During his lifetime, Jean-Jacques Henner (1829-1905) was one of France's most respected artists, winning multiple prizes and official state honours. While the Impressionists were revolutionising the rules of painting in the late 19th century, Henner was carving himself out a sturdy reputation as a talented landscape painter and exceptional portraitist.
Reopened in 2009 after four years of renovation work, the museum traces the artist's life from his humble beginnings in Alsace to his rise as one of the most sought-after painters in Paris. Although he never lived here, the building was the home and studio of his contemporary, Guillaume Dubufe, and the interiors have been widely refurbished to recreate the feel of the period. A Chinese-style fireplace on the ground floor and Egyptian mashrebeeyah in the striking red-walled studio testify to the eclectic tastes of the time, while many of the furnishings belonged to Henner himself.
The closure of the museum also allowed the paintings themselves to be cleaned and restored, a process not helped by Henner's predilection for unusual raw materials, such as the top of a cigar box. The works are now spread across the museum's three compact floors in loosely chronological order. On the first floor, Alsatian landscapes and family portraits are a reminder of the artist's lifelong attachment to his native region.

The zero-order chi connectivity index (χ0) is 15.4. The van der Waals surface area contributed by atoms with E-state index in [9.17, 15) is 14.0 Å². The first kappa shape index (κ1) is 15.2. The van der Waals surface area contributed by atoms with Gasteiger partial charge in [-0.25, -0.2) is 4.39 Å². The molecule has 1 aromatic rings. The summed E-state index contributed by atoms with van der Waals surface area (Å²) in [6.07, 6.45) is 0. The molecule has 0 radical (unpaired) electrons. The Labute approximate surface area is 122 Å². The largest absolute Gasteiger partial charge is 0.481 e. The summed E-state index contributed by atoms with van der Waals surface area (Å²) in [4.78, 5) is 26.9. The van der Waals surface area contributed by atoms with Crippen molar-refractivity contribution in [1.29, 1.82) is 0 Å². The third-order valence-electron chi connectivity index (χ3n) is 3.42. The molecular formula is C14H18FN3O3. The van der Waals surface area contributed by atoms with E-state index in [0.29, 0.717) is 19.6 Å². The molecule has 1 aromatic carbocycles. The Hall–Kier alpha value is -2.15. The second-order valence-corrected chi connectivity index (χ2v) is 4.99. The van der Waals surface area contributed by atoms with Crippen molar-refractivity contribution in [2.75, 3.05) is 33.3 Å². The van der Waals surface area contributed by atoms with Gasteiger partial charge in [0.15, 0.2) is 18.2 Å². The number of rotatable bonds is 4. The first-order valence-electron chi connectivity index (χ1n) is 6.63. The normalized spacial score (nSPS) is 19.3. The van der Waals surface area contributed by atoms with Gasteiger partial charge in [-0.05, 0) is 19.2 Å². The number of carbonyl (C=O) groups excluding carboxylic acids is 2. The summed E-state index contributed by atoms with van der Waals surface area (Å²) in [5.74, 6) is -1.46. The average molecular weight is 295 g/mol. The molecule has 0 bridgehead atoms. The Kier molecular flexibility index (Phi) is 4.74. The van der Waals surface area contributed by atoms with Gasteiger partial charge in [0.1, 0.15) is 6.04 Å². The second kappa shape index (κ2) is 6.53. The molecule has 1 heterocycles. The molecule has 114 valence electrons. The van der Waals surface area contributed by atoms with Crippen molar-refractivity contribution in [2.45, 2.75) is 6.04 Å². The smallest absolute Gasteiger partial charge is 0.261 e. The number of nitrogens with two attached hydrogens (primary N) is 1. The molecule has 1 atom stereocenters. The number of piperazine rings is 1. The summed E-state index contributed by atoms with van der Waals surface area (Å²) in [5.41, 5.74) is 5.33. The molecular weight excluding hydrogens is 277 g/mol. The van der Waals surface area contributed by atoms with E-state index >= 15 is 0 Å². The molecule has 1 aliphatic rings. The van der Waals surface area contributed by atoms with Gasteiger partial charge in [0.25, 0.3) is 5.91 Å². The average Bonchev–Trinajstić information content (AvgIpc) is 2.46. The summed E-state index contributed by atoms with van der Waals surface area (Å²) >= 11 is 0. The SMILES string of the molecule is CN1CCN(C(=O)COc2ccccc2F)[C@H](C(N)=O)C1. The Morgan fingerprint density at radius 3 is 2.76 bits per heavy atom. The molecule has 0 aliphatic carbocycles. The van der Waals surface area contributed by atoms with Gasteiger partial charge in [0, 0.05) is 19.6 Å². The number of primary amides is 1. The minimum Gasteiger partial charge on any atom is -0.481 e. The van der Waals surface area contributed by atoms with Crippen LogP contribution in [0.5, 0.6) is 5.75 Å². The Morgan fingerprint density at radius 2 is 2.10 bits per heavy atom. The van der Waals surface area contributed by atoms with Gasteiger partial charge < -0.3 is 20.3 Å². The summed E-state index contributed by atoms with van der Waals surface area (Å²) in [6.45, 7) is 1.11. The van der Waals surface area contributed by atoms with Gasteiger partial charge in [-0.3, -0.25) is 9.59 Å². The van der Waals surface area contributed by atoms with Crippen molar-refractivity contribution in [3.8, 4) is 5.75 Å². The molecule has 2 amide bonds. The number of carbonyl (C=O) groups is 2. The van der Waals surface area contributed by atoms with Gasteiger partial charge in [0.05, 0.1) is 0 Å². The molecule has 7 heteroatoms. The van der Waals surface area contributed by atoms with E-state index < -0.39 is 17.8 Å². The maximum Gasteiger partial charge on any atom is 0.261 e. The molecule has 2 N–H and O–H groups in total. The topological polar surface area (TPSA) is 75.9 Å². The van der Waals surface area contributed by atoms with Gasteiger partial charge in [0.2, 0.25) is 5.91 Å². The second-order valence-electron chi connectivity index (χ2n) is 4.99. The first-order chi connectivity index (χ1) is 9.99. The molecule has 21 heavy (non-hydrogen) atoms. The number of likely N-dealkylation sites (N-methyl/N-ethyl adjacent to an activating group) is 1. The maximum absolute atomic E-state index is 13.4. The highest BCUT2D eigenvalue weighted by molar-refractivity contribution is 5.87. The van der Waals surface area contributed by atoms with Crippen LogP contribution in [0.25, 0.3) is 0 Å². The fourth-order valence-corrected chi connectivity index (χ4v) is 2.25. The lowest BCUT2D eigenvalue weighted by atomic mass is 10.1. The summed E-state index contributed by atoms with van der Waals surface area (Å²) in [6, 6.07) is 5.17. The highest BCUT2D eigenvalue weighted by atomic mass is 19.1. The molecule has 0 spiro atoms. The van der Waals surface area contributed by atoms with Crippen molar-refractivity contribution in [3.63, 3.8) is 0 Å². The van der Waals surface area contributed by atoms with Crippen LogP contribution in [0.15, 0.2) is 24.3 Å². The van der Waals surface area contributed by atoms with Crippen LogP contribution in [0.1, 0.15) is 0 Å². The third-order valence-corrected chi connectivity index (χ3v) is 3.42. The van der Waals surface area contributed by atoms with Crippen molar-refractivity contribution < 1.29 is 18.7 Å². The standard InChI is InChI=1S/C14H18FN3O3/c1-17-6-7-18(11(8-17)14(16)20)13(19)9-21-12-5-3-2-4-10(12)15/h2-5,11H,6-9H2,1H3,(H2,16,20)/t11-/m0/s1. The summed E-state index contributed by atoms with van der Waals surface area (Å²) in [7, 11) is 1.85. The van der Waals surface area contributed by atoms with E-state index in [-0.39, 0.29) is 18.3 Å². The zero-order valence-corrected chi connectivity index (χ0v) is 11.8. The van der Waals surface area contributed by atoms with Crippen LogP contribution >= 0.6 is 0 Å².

The annexation of Alsace-Lorraine to Germany in 1871 prompted Henner to paint one of his most famous works, L'Alsace
. Elle attend, on display in the high-ceilinged room next door. A symbol of the region's suffering, it portrays a young, dignified Alsatian woman in mourning, gazing gently but defiantly beyond the confines of the frame.
Success took Henner to Paris and, after winning the Grand Prix de Rome in 1878, to Italy, where he painted a smattering of genre scenes and small luminous landscapes. What brought the artist most acclaim (and criticism), however, was his trademark nymph paintings. In the brightly lit top-floor studio, the walls are filled with canvases displaying pale-skinned, red-headed nudes tending their hair among wooded landscapes that resemble the Alsace of Henner's youth.
The revamped museum also includes works from Henner's private collection (Heim, Flandrin, Monticelli) and a small room for temporary exhibitions. There's even a blog (www.henner-intime.fr
), launching Henner firmly into the 21st century.